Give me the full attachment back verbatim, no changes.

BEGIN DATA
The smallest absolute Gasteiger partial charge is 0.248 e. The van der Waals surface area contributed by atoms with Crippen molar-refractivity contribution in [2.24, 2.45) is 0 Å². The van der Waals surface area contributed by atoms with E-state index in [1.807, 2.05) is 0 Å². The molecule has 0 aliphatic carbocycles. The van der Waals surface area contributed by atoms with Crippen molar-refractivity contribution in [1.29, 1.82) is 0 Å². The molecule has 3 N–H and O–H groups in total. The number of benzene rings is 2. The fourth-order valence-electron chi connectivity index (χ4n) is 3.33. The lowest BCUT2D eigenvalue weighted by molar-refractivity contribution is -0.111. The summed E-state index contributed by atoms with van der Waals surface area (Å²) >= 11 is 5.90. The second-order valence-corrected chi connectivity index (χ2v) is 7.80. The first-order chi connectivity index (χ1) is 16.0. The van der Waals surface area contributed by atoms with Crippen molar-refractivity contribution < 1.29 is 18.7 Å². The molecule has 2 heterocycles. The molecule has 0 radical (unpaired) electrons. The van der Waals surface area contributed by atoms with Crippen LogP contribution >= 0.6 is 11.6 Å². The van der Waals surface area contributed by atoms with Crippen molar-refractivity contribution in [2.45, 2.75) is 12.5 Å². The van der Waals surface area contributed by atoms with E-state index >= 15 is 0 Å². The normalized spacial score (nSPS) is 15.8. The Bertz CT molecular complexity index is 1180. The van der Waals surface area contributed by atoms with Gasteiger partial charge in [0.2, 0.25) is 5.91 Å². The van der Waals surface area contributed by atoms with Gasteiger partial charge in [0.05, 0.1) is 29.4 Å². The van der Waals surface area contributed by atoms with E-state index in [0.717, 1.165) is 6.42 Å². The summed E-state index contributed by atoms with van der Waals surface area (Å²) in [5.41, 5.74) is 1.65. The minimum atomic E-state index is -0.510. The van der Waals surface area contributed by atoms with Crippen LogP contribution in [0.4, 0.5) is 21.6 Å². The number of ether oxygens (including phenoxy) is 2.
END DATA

The smallest absolute Gasteiger partial charge is 0.248 e. The van der Waals surface area contributed by atoms with Crippen molar-refractivity contribution in [2.24, 2.45) is 0 Å². The van der Waals surface area contributed by atoms with E-state index in [1.807, 2.05) is 0 Å². The molecule has 0 aliphatic carbocycles. The van der Waals surface area contributed by atoms with Crippen molar-refractivity contribution in [1.29, 1.82) is 0 Å². The molecule has 3 N–H and O–H groups in total. The number of benzene rings is 2. The fourth-order valence-electron chi connectivity index (χ4n) is 3.33. The lowest BCUT2D eigenvalue weighted by molar-refractivity contribution is -0.111. The summed E-state index contributed by atoms with van der Waals surface area (Å²) >= 11 is 5.90. The second-order valence-corrected chi connectivity index (χ2v) is 7.80. The first-order chi connectivity index (χ1) is 16.0. The van der Waals surface area contributed by atoms with Crippen molar-refractivity contribution < 1.29 is 18.7 Å². The molecule has 2 heterocycles. The molecule has 0 radical (unpaired) electrons. The van der Waals surface area contributed by atoms with Crippen LogP contribution >= 0.6 is 11.6 Å². The van der Waals surface area contributed by atoms with Crippen molar-refractivity contribution in [2.45, 2.75) is 12.5 Å². The van der Waals surface area contributed by atoms with E-state index >= 15 is 0 Å². The normalized spacial score (nSPS) is 15.8. The Bertz CT molecular complexity index is 1180. The van der Waals surface area contributed by atoms with Gasteiger partial charge in [0.2, 0.25) is 5.91 Å². The van der Waals surface area contributed by atoms with Gasteiger partial charge in [0.05, 0.1) is 29.4 Å². The van der Waals surface area contributed by atoms with E-state index in [0.717, 1.165) is 6.42 Å². The summed E-state index contributed by atoms with van der Waals surface area (Å²) in [5.41, 5.74) is 1.65. The minimum atomic E-state index is -0.510. The van der Waals surface area contributed by atoms with Crippen LogP contribution in [0.4, 0.5) is 21.6 Å². The number of ether oxygens (including phenoxy) is 2.